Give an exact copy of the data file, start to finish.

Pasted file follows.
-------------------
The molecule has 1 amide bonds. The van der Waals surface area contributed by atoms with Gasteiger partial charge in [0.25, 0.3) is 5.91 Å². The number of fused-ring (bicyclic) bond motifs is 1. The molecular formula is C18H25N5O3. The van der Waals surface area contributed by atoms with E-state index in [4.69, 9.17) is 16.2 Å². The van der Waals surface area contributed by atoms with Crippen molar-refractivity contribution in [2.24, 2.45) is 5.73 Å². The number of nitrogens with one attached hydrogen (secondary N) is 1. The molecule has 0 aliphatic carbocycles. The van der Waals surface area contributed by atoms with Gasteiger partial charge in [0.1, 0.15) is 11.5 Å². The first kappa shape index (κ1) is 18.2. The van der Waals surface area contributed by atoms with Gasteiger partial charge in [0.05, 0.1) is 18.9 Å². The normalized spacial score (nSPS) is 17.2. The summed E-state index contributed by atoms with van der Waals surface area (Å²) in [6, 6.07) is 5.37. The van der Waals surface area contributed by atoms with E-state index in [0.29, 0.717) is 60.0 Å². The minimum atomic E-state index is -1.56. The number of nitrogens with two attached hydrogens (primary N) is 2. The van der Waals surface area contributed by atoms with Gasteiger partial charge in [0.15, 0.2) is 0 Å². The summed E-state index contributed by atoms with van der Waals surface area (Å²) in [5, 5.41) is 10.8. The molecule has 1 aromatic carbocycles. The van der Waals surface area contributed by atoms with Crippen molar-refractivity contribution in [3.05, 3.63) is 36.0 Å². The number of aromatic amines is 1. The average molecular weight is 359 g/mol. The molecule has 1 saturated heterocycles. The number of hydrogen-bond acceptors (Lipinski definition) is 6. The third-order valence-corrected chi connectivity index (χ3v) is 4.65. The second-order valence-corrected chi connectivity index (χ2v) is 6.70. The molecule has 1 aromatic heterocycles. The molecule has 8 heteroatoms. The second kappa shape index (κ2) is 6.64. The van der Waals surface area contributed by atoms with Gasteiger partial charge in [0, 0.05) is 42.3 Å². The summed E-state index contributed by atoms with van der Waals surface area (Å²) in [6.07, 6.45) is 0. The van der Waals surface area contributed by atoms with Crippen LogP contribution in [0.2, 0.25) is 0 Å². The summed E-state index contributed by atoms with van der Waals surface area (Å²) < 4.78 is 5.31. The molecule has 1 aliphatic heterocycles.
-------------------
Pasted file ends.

The molecule has 1 amide bonds. The van der Waals surface area contributed by atoms with Gasteiger partial charge in [0.25, 0.3) is 5.91 Å². The number of fused-ring (bicyclic) bond motifs is 1. The molecular formula is C18H25N5O3. The van der Waals surface area contributed by atoms with E-state index in [4.69, 9.17) is 16.2 Å². The van der Waals surface area contributed by atoms with Crippen molar-refractivity contribution in [2.24, 2.45) is 5.73 Å². The number of nitrogens with one attached hydrogen (secondary N) is 1. The molecule has 0 aliphatic carbocycles. The van der Waals surface area contributed by atoms with Gasteiger partial charge in [0.1, 0.15) is 11.5 Å². The first kappa shape index (κ1) is 18.2. The van der Waals surface area contributed by atoms with Gasteiger partial charge in [0.05, 0.1) is 18.9 Å². The normalized spacial score (nSPS) is 17.2. The summed E-state index contributed by atoms with van der Waals surface area (Å²) in [6, 6.07) is 5.37. The van der Waals surface area contributed by atoms with E-state index in [0.29, 0.717) is 60.0 Å². The minimum atomic E-state index is -1.56. The number of nitrogens with two attached hydrogens (primary N) is 2. The van der Waals surface area contributed by atoms with Gasteiger partial charge in [0.15, 0.2) is 0 Å². The summed E-state index contributed by atoms with van der Waals surface area (Å²) in [5, 5.41) is 10.8. The molecule has 1 aromatic carbocycles. The van der Waals surface area contributed by atoms with Crippen molar-refractivity contribution in [3.05, 3.63) is 36.0 Å². The number of aromatic amines is 1. The average molecular weight is 359 g/mol. The molecule has 1 saturated heterocycles. The number of hydrogen-bond acceptors (Lipinski definition) is 6. The third-order valence-corrected chi connectivity index (χ3v) is 4.65. The second-order valence-corrected chi connectivity index (χ2v) is 6.70. The molecule has 1 aromatic heterocycles. The molecule has 8 heteroatoms. The second kappa shape index (κ2) is 6.64. The van der Waals surface area contributed by atoms with Gasteiger partial charge in [0, 0.05) is 42.3 Å². The summed E-state index contributed by atoms with van der Waals surface area (Å²) in [6.07, 6.45) is 0. The van der Waals surface area contributed by atoms with Crippen LogP contribution in [0.2, 0.25) is 0 Å². The summed E-state index contributed by atoms with van der Waals surface area (Å²) < 4.78 is 5.31. The molecule has 1 aliphatic heterocycles.